Health Flash: 1.18.17
» salmonella as cure
Scientists at the Cancer Reserach Center of Columbia, Missouri, and the University of Missouri have developed a non-toxic strain of salmonella to penetrate and target cancer cells. Results from this study could lead to promising new treatments that actively target and control the spread of cancer. “Salmonella strains have a natural preference for infiltrating and replicating within the cancer cells of a tumor, making the bacteria an ideal candidate or bacteriotherapy,” says Robert Kazmiercazk, a senior investigator at the CRC and post-doctoral fellow in the MU College of Arts and Science. Bacteriotherapy is the use of live bacteria as therapy to treat medical conditions, like cancer.
Tumors in mice given the strain decreased by about 20 percent compared to the control group. “The goal of this treatment is to develop a bacterial vector that can destroy the tumor from the inside out and reduce the amount of side effects in patients. The mice tolerated the treatment well,” Kazmierczak says.
» new alzheimer’s drug
An international team led by Washington University School of Medicine has selected a third drug to be tested in the quest to prevent Alzheimer’s disease. Currently being developed by Janssen Research & Development in New Jersey, the drug is designed to reduce production of a protein that causes the characteristic, memory-impairing plaque. “We are delighted with the new collaboration with Janssen,” says Dr. Randall Bateman, director of the Dominantly Inherited Alzheimer’s Network Trial Unit study, which involves people with an inherited predisposition to develop the disease at a young age. As part of the trial, three-quarters of enrollees will randomly receive the drug, a beta secretase inhibitor, while the rest will receive a placebo. Both groups will be evaluated for at least four years to determine whether the drug delays, or even prevents, the onset of the disease.
It is hoped that it also might be helpful in slowing or preventing Alzheimer’s in older adults.
» depression in seniors
Researchers at Washington University School of Medicine have launched a $13.5 million study aimed at identifying effective treatment methods for depression in seniors that is unresponsive to standard medications. One-third of the 14 million Americans who live with clinical depression don’t get relief from prescribed therapies, and more than half of older adults remain depressed after treatment with antidepressants.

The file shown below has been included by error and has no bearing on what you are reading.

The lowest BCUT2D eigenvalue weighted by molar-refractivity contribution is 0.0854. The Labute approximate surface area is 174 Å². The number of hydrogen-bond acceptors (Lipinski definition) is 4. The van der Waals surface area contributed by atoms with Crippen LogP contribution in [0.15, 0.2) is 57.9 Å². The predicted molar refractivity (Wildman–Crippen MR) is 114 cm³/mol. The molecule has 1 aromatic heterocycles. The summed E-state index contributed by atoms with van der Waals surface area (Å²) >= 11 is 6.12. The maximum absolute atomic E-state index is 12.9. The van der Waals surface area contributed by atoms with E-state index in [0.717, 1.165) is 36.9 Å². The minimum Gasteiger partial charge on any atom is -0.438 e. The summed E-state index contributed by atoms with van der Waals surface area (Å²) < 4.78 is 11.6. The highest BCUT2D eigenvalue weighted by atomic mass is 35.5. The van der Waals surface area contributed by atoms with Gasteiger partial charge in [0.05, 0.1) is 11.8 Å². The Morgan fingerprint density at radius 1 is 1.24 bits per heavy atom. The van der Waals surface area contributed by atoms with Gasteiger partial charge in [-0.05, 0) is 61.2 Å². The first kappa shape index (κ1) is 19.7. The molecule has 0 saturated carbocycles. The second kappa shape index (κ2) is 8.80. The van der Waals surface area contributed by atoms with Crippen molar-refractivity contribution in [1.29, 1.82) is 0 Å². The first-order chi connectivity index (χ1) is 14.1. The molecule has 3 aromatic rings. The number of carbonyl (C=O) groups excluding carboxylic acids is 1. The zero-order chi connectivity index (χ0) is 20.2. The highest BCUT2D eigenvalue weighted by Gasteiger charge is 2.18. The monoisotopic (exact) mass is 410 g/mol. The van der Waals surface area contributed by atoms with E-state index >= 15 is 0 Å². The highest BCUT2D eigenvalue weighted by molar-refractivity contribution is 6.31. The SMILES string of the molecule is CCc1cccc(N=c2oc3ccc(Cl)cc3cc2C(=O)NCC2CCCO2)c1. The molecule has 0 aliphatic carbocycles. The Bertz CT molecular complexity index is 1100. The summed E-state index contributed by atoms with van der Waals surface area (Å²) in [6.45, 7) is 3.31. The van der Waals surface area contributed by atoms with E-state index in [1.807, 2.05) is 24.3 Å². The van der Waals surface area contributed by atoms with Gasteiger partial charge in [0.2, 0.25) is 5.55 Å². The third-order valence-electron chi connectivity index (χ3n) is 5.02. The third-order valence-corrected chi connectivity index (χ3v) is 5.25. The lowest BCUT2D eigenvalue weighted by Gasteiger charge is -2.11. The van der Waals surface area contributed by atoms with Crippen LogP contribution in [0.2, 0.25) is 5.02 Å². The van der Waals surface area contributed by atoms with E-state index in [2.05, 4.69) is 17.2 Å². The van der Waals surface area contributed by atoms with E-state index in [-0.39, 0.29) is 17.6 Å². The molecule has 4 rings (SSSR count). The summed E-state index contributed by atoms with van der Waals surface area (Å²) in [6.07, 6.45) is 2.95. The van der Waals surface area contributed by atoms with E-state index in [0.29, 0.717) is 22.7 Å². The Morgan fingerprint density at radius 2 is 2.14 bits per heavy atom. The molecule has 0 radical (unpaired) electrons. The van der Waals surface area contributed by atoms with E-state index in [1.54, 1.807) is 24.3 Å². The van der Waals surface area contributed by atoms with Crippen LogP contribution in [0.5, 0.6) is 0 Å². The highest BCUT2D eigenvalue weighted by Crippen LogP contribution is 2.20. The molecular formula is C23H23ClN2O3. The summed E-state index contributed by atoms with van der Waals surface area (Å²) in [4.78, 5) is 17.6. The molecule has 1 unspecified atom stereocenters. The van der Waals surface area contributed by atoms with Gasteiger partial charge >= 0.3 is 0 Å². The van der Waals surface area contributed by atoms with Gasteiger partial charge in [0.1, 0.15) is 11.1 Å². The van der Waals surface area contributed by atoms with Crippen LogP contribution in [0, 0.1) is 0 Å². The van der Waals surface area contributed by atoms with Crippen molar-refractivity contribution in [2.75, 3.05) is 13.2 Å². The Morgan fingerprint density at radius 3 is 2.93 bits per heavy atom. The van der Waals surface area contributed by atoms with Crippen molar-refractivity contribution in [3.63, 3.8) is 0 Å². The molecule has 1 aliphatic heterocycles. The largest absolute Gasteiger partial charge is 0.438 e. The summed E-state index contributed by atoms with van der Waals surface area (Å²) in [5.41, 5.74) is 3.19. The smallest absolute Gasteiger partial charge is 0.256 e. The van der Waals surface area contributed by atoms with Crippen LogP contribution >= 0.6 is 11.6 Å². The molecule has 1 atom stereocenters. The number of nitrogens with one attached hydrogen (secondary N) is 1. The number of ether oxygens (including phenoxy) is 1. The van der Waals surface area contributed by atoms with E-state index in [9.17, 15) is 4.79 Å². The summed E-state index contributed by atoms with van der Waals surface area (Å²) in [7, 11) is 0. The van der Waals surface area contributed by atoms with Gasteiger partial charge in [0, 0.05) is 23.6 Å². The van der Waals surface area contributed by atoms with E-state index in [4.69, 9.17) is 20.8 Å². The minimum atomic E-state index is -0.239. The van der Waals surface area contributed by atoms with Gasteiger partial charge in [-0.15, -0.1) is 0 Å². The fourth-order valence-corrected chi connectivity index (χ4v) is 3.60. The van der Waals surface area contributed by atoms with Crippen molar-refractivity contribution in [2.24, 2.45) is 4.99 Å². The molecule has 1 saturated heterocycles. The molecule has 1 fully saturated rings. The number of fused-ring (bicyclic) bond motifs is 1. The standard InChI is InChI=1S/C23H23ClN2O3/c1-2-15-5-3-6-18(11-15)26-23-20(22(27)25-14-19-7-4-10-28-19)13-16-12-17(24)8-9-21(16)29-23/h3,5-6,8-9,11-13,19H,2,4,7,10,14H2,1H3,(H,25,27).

The grant comes from the Patient-Centered Outcomes Research Institute and will allow researchers to study 1,500 depressed adults over age 60 who have not responded to the SSRIs ( Prozac, Paxil, Zoloft, Lexapro, etc.) they already take. Every patient will get treatment for 10 weeks, during which they either will receive an additional drug or a substitute medication. If they no longer are considered clinically depressed, they will be released from the study and followed for a year to see if their depression remains at bay. For those who remain depressed, phase two will involve different, longer-standing medications like lithium. “Lithium can be a difficult drug to use,” says Dr. Eric Lenze, professor of psychiatry and principal investigator, “but there’s a real question about whether we’ve let a good treatment option fall by the wayside. With proper precautions, lithium may be a highly effective option.” Nortriptyline also will be offered for others who remain depressed.
» restoring vision
A small study conducted by vision researchers at Washington University School of Medicine has determined that surgery can restore sight in patients who have suffered eye hemorrhage after traumatic brain injury, even several months later. Reviewing cases in three medical centers around the world, researchers found that removing the vitreous gel between the lens and retina brought about 20/20 vision for most patients, even those who were legally blind beforehand. The patients all developed bleeding in the eye after motorcycle accidents and had other issues that needed treating first. “It was important to learn how long we could wait to operate without having a negative effect on vision,” says Dr. Rajendra Apte, the Paul A. Cibis Distinguished Professor of Ophthalmology and Visual Sciences at W.U.
In a vitrectomy, the vitreous gel is removed and replaced with saline solution. Surgery removes old blood that can prevent light signals from reaching the retina.